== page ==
Upper Hudson River

The pursuit of conservation can become intangible when you are working indoors, attending meetings during some of the most beautiful days of the year.  How can writing all these memos and attending all of these meetings possibly relate to conserving the natural world? It was this very train of thought that lead Adirondack Mountain Club’s (ADK) advocacy staff to create a new type of trip, a conservation outing.

We wanted to connect people to the conservation issues that mattered most to them in a way that highlighted the link between physical conservation and the legislative and legal work that goes into making it happen. Making those connections helps people understand the process from concept to implementation and gives them the ability to positively impact that process.


Sand bar on the Upper Hudson River

The first paddle was a seven-mile excursion on the Upper Hudson River with a detour up the Opalescent River. ADK’s Executive Director, Neil Woodworth, came along to discuss the Boreas Ponds land purchase, explaining why ADK was taking an all Wilderness stand point and how people could get involved. The lunch time chat, which occurred on a river bank at the conflux of the Hudson and Opalescent Rivers, was also an open forum for people to ask questions about any environmental issues they were concerned with and also an opportunity to ask specific questions about campaigns ADK is involved with.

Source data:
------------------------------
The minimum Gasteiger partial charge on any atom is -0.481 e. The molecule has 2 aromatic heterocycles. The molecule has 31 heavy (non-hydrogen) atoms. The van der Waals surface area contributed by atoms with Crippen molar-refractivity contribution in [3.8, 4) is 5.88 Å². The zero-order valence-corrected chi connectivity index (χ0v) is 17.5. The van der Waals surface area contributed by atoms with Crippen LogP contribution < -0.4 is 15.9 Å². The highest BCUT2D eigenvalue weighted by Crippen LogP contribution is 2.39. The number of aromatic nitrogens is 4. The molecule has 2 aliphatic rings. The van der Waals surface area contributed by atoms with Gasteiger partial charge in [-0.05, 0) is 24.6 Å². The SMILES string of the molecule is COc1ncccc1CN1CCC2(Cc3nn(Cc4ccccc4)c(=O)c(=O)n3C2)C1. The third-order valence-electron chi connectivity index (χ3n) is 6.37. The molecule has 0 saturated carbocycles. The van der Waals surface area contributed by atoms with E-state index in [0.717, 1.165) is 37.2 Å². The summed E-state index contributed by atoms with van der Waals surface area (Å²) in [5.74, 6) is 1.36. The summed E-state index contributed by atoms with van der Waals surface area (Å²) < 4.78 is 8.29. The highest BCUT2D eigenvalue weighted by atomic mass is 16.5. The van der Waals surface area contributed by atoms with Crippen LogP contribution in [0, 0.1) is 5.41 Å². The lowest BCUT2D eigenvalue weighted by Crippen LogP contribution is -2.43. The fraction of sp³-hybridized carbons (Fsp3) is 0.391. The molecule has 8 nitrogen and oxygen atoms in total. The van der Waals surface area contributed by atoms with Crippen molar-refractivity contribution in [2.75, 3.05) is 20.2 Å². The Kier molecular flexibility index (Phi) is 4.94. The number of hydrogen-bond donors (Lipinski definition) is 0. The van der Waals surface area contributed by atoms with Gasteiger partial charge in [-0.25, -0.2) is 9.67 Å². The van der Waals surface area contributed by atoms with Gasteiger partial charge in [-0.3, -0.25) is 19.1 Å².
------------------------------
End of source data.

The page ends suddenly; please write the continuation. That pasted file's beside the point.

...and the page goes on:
Lunch discussion about ADK’s conservation initiatives

The second trip was a day paddle through the Essex Chain Lakes just south of Newcomb, NY. Cathy Pedler and I gave several talks along the shores of the lakes about the Essex Chain classification process, the Boreas Ponds land purchase and classification, and the threat to the Adirondacks from invasive species.


Paddling on the Essex Chain Lakes

Both trips exceeded my expectations for participation and engagement. Both filled up and all attendees were very interested and concerned about the topics discussed. Connecting people to the resource that they are advocating for is a powerful conservation tool and one the Advocacy Office plans to continue using.